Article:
Spotting cutting-edge topics in scientific research using keyword analysis

Science Daily  October 24, 2019 An international team of researchers (Japan, Taiwan) used bibliometric analyses targeting data of about 30 million published articles from 1970 to 2017 on PubMed to test their hypothesis that existing emerging topics contribute to the generation of new emerging topics in that field. They collected emerging keywords from medical subject headings attached to each article and performed co-word analyses of each emerging keyword 1-year prior to it becoming an emerging keyword. About 75% of total emerging keywords, at 1-year prior to becoming identified as emerging, co-appeared with other emerging keywords in the same article. Most […]

MIT launches digital content library for workforce learning on emerging technologies

MIT News  October 8, 2019 In the age of blockchains, 3D printing, CRISPR-Cas9 today’s workforce is struggling to keep up with the latest developments. To address this unmet need, MIT has assembled a team of writers, educators, and subject matter experts from both academia and industry to power a digital content library designed to help organizations keep their workforces apprised of the latest developments in technology and science. Known as MIT Horizon MIT Horizon  , the platform contains bite-sized articles, videos, and podcasts on emerging technologies, with early topics including additive manufacturing, artificial intelligence, blockchain technology, and robotics. The content delivered […]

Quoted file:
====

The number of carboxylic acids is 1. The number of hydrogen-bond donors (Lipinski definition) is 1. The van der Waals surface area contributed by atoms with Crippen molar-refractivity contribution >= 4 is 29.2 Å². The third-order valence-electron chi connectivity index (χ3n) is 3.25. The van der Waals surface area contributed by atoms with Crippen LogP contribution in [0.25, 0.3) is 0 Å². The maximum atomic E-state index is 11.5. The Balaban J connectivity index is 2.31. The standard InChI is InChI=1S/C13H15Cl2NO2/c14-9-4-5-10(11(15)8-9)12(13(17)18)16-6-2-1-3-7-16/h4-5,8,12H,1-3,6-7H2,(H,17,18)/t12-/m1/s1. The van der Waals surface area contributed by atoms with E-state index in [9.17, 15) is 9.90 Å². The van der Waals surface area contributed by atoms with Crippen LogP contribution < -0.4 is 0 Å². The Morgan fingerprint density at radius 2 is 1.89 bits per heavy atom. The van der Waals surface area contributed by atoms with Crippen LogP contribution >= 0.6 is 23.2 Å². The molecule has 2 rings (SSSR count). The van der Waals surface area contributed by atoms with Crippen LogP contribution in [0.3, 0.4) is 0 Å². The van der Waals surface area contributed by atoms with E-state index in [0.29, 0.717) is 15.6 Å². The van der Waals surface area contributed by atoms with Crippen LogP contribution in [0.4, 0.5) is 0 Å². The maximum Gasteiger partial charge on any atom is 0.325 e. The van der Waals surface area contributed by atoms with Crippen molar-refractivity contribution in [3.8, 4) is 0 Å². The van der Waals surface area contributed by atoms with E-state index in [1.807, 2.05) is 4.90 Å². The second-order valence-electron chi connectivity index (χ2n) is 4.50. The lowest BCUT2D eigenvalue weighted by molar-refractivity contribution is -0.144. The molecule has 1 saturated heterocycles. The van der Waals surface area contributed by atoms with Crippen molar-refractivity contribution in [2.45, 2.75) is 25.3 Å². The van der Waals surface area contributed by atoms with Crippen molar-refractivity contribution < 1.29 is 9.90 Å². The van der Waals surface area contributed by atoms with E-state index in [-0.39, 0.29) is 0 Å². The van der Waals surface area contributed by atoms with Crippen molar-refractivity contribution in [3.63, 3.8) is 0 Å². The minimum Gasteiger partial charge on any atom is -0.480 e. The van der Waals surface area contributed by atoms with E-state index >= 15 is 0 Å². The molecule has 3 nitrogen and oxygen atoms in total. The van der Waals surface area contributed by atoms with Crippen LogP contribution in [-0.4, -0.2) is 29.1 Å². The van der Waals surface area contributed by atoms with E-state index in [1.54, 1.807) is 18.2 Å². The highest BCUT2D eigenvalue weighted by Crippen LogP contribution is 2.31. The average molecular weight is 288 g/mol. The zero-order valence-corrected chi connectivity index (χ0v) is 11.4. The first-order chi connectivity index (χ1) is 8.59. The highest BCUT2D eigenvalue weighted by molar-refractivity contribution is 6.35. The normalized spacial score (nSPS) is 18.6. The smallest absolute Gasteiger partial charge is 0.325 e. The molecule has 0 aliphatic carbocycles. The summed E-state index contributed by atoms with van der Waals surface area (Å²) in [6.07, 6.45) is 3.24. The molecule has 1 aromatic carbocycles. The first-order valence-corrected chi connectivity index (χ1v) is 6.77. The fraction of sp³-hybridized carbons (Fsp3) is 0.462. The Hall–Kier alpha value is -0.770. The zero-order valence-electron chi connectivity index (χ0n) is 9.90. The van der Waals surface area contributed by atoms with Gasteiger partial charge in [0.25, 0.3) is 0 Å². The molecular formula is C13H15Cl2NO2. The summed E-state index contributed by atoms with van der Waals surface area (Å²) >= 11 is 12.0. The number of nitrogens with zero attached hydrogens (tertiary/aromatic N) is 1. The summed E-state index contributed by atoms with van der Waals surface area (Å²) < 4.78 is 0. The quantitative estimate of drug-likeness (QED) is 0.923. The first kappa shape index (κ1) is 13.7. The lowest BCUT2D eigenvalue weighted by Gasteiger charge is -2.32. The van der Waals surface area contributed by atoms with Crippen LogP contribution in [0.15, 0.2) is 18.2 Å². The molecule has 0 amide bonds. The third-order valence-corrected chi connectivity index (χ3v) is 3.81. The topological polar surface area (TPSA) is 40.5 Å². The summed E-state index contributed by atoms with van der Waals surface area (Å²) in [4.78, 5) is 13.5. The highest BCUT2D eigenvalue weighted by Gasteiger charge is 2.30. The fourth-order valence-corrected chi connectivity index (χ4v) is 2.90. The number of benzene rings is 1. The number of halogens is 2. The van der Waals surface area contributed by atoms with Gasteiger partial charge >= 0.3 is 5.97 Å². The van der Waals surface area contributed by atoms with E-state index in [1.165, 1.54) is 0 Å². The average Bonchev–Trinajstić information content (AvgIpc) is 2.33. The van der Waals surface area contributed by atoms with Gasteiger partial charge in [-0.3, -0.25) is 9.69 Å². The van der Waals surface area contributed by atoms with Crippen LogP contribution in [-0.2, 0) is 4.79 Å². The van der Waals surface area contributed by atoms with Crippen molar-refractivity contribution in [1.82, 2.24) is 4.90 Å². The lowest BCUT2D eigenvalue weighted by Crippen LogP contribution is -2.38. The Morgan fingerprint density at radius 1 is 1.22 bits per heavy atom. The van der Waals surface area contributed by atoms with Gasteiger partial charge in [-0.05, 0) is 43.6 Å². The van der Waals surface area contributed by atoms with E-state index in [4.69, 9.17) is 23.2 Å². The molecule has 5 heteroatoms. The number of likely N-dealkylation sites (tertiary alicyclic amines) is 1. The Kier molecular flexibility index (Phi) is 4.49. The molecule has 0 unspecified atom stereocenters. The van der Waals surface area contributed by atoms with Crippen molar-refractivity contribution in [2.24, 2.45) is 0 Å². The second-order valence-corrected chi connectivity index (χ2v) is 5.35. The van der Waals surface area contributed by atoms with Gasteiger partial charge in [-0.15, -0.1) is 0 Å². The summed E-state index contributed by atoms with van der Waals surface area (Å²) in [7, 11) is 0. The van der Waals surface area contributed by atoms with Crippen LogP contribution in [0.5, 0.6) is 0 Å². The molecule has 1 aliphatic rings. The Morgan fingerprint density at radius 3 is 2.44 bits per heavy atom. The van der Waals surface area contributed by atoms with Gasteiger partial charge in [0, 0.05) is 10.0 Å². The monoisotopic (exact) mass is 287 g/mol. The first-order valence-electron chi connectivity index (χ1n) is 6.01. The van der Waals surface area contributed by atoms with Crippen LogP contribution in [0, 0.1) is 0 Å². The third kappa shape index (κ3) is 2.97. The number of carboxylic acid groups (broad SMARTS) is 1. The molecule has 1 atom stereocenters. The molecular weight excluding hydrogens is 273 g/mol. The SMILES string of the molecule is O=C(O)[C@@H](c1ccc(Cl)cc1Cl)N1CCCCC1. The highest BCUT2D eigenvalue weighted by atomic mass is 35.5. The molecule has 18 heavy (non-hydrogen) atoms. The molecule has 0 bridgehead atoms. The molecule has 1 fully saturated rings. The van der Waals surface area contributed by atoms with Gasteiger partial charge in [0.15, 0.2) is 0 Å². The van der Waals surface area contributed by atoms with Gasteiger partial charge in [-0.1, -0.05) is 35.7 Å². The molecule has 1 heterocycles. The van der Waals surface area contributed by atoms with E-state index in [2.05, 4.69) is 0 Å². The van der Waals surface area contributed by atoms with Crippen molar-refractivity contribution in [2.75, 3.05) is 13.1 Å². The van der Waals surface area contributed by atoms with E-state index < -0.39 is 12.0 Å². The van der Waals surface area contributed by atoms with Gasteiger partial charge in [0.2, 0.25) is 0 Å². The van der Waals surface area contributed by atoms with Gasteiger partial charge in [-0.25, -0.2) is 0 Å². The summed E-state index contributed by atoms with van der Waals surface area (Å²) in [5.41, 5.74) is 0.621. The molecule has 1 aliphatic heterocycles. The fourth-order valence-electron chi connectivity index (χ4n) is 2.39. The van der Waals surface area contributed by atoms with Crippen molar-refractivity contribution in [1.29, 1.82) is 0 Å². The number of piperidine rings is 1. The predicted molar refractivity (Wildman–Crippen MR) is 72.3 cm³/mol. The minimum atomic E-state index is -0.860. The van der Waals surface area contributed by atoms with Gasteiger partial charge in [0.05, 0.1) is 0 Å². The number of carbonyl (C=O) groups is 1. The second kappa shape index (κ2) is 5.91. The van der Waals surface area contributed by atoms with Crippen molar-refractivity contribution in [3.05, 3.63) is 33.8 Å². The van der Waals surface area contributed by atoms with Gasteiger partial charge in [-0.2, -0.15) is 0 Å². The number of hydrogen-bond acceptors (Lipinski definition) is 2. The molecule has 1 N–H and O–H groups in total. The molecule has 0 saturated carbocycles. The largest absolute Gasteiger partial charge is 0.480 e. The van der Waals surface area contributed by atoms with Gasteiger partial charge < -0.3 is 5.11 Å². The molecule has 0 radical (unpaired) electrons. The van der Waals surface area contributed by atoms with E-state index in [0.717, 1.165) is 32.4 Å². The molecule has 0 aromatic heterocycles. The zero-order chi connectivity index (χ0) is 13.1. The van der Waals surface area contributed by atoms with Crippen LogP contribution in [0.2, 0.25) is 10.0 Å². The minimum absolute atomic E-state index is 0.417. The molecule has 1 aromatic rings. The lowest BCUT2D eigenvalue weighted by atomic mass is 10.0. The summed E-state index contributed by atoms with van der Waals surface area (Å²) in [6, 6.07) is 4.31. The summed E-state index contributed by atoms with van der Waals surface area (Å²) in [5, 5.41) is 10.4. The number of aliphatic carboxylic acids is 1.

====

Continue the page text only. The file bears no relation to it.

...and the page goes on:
Understanding the essentials of global innovation

Eurekalert  August 19, 2019 Relevant for both academics and practitioners, the book, Managing innovation: Internationalization of Innovation explores a diverse view on the international innovation process. It presents main research milestones on the internationalization of innovation and discusses current phenomena like lean and global innovation, with case studies from China, Germany, India and Russia. The book also provides readers with a unique insight into this interesting industry by giving a structured overview of mobile technologies…read more.

Evolving Computers from Tools to Partners in Cyber-Physical System Design

DARPA  August 2, 2019 Designing cyber-physical systems (CPS), which are critical for the DOD systems and programs, require an army of skilled engineers, domain-specific tools requiring long design cycles. To address these issues DARPA created the Symbiotic Design for Cyber Physical Systems (Symbiotic Design) a part of DARPA’s AI Next campaign – a multi-year, $2 billion investment into new and existing programs focused on the development and application of “Third Wave” AI technologies. DARPA views the Third Wave of AI as the development of systems that are capable of acquiring new knowledge through generative contextual and explanatory models…read more. Solicitation

Pace of Super-technology Will Define the 21st Century

Next Big Future  July 8, 2019 The highest potential super-technologies are ones which will enhance intelligence and human control of the material world at molecular and other levels. The super-technologies are: Genome editing applied to cognitive enhancement and antiaging Molecular nanotechnology for nanomedicine, next level computation AI and quantum computers..read more.